Texas Says No To NRA Bankruptcy

May 12, 2021

Saying the sole purpose for the NRA’s bankruptcy filing in Texas was “to gain an unfair litigation advantage” and “avoid a state regulatory scheme” Bankruptcy Judge Harlan “Cooter” Hale summarily tossed the National Rifle Association’s bankruptcy filing yesterday.

The rejection validates the assertions of current and former “dissident” NRA Board Members, the New York Attorney General’s office and the NRA’s former ad agency, Ackerman McQueen. Each group characterized the filing as being in “bad faith” with had no valid purpose other than to “take dissolution off the board” in the New York Attorney General’s case against the NRA and LaPierre.

It also wastes millions more in NRA member funds, adding to growing calls for reform at the nation’s oldest civil rights organization.

The immediate question, however, is whether or not it is already too-late for reform. Or what longtime NRA head LaPierre’s next step will be.

He is, after all, not prohibited from filing another bankruptcy petition. Refiling was not prohibited under Judge Hale’s ruling, but it was clear that should the NRA refile, “this court would immediately take up some of its concerns about disclosure, transparency, secrecy, conflicts of interest of officers and litigation counsel, and the unusual involvement in litigation counsel in the affairs of the NRA.”

What’s that mean? Essentially, if the NRA does refile, he would appoint a trustee to oversee the group.

That would effectively remove LaPierre and other managers from control of the organization.

In denying the bankruptcy, Judge Hale recognized the fact that New York Attorney General Letitia James’ action to dissolve the organization is no sure thing, writing “The Court is in no way saying it believes the NYAG can or cannot make the required showing to obtain dissolution of the NRA, but the Court is saying that the Bankruptcy Code does not provide sanctuary from this kind of a threat.”

As word of yesterday’s decision was announced, not many legal or gun rights observers following the case were surprised. Although few industry officials are publicly commenting, the few who have comment observed there was, ultimately, no good outcome to be expected.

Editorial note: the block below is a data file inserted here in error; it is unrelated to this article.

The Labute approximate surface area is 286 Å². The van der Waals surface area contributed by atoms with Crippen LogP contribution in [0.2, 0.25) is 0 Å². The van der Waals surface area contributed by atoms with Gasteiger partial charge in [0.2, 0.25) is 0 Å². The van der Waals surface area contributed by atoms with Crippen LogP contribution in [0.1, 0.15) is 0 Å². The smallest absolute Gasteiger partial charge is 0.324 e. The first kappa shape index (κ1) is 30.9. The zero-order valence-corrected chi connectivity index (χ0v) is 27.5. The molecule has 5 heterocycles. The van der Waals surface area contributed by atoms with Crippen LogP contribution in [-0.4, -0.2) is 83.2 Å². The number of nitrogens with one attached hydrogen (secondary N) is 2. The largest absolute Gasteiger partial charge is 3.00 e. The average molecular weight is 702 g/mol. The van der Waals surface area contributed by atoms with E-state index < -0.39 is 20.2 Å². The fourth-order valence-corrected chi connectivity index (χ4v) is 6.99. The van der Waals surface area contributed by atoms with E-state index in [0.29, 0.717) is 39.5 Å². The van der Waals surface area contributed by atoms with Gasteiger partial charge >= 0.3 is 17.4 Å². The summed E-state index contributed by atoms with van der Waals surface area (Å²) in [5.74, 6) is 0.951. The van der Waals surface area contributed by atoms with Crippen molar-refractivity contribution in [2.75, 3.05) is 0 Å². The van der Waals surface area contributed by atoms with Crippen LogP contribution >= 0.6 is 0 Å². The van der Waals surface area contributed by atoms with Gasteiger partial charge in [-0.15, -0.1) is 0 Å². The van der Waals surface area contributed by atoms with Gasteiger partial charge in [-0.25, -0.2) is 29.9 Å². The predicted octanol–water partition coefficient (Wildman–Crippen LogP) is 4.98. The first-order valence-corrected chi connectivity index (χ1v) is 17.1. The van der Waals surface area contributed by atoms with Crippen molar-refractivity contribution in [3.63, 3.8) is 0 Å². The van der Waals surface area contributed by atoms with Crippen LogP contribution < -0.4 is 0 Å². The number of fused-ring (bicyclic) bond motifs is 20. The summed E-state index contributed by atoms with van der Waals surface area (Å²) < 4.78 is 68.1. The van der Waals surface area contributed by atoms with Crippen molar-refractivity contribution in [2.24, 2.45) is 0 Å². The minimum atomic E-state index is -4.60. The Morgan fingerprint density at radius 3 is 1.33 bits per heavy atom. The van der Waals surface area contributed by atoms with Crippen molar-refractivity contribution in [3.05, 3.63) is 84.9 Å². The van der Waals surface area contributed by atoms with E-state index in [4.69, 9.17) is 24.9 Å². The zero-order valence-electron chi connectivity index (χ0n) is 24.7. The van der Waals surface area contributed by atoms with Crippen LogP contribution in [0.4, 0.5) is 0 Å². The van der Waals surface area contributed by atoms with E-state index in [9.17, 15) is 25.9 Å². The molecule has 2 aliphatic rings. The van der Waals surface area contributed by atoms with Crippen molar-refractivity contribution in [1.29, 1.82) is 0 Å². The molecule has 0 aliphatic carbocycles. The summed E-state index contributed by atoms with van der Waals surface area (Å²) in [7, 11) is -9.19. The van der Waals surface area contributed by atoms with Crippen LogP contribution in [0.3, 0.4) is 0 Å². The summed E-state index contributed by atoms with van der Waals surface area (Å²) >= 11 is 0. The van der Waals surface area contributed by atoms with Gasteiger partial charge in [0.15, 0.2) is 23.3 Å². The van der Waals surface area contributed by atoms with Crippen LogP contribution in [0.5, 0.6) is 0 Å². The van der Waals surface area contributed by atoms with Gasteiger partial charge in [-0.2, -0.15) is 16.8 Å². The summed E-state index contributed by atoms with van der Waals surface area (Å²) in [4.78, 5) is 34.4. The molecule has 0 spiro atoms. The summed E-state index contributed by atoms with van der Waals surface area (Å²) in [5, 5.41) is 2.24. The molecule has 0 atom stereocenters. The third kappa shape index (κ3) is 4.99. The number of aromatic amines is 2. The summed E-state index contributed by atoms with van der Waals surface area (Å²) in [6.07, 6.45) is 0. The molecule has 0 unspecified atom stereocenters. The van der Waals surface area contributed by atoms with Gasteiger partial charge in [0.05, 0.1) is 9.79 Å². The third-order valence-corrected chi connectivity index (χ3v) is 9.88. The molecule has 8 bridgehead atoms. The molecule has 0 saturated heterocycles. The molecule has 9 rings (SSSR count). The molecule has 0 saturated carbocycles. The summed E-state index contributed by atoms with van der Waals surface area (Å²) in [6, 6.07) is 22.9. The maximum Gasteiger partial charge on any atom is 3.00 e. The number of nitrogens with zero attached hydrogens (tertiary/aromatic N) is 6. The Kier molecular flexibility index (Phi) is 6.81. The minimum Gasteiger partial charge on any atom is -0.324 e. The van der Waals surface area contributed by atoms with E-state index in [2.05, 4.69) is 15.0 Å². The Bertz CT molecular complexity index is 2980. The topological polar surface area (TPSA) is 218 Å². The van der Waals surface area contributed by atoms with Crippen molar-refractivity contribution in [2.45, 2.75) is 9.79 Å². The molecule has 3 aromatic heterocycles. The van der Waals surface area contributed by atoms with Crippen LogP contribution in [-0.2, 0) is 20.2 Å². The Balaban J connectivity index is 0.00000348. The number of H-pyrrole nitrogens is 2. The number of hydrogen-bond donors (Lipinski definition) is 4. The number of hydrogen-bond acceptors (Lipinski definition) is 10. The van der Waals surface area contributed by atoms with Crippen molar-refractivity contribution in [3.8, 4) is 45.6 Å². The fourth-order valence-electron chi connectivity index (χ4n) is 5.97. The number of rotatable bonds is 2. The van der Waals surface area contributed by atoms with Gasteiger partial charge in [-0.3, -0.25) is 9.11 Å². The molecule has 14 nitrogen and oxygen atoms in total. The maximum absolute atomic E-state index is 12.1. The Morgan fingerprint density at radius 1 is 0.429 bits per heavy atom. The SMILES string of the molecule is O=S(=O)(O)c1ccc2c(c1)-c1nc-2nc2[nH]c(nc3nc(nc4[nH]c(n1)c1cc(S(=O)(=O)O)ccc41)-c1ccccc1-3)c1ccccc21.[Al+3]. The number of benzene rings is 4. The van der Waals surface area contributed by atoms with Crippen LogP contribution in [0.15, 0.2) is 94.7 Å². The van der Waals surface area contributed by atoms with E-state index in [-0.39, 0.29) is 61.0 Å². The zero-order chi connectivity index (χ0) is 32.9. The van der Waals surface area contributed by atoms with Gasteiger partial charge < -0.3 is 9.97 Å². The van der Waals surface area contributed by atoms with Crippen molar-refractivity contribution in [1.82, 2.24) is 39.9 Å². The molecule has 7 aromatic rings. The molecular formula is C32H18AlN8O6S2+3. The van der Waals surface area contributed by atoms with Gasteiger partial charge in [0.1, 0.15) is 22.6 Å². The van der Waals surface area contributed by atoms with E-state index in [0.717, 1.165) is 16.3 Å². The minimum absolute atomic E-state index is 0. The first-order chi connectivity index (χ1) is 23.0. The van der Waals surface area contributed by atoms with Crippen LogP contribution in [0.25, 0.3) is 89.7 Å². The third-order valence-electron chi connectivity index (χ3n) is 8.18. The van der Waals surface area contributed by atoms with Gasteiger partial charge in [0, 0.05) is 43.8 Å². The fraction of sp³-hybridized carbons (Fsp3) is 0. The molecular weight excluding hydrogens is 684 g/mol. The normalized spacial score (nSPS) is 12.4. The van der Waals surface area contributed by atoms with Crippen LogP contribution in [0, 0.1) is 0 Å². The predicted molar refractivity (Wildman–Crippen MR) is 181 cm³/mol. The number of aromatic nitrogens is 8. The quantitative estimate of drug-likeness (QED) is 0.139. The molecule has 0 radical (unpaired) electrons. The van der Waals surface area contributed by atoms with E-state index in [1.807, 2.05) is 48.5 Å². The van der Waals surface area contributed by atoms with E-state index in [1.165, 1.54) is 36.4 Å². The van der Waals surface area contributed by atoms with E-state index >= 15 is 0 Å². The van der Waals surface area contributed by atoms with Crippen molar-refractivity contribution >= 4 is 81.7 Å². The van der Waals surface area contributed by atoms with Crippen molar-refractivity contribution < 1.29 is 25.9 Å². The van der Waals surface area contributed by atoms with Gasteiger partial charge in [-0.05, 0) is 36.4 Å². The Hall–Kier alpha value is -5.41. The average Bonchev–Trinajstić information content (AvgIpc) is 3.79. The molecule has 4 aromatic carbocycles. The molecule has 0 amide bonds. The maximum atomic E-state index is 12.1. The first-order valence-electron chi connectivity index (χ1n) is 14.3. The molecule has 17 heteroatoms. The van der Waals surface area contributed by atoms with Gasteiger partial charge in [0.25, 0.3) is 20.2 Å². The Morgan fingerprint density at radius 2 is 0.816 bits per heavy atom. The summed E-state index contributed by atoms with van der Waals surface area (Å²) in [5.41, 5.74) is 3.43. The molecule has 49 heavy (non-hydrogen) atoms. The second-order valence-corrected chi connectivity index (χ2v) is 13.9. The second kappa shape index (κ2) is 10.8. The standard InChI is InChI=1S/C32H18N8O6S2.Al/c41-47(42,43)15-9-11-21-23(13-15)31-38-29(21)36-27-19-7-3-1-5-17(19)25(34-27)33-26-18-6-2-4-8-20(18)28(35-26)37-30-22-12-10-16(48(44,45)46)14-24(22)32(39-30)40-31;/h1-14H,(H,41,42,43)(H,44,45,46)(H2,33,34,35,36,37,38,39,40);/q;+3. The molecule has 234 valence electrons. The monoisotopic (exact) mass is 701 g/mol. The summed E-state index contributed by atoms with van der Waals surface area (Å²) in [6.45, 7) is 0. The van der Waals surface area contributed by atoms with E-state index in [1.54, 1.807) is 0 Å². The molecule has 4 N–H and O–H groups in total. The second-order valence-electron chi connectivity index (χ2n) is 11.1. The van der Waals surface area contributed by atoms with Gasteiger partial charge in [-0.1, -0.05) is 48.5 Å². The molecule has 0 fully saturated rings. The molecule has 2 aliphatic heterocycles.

“It was not unexpected,” said the Second Amendment Foundation’s Alan Gottlieb, “They might be lucky the judge did not take the case an appoint an outside receiver to run it.”

“There is,” he continued, “no good outcome from filing for bankruptcy. Only bad PR.”

At this point, one common question runs through all the conversations: “Is the NRA out of options?”

As I’ve been told, it depends on your viewpoint.

If you’re a staunch backer of Mr. LaPierre and the current Board of Directors, things aren’t looking good.

If, however, you’re part of the group that LaPierre, the NRA’s lawyers and the other members of the Board of Directors have called “dissidents” or “malcontents” you’re likely convinced all your efforts to avoid the worst-case scenario, a trial in New York, have been wasted.

Getting the bankruptcy dismissed may set the stage for a grim future in a New York courtroom.

Shortly after learning of Judge Hale’s decision, an angry Owen “Buz” Mills, a current, but very unhappy, Board Member told me, “I feel like the worst salesman ever. I tried to convince others on the board to do something - and failed. Now, Wayne LaPierre will be known as the guy who’s destroyed the NRA, all because he couldn’t keep his hands out of the cookie jar.”

“But,” he continued, “that still doesn’t let the Board of Director off the hook. We are to blame as well. We let him do this to us and America.”

This is a story that’s nowhere close to a conclusion.

It appears neither Wayne LaPierre nor the board members who doggedly support him are going anywhere.

The “dissident” current and former Board Members seem willing to continue to fight to change things, but seem to lack a clear path or strategy that would allow for the installation of new leadership.

At this point, the NRA seems destined for a New York courtroom where another legal loss has the potential to write the final chapter in the National Rifle Association’s 150-plus year history.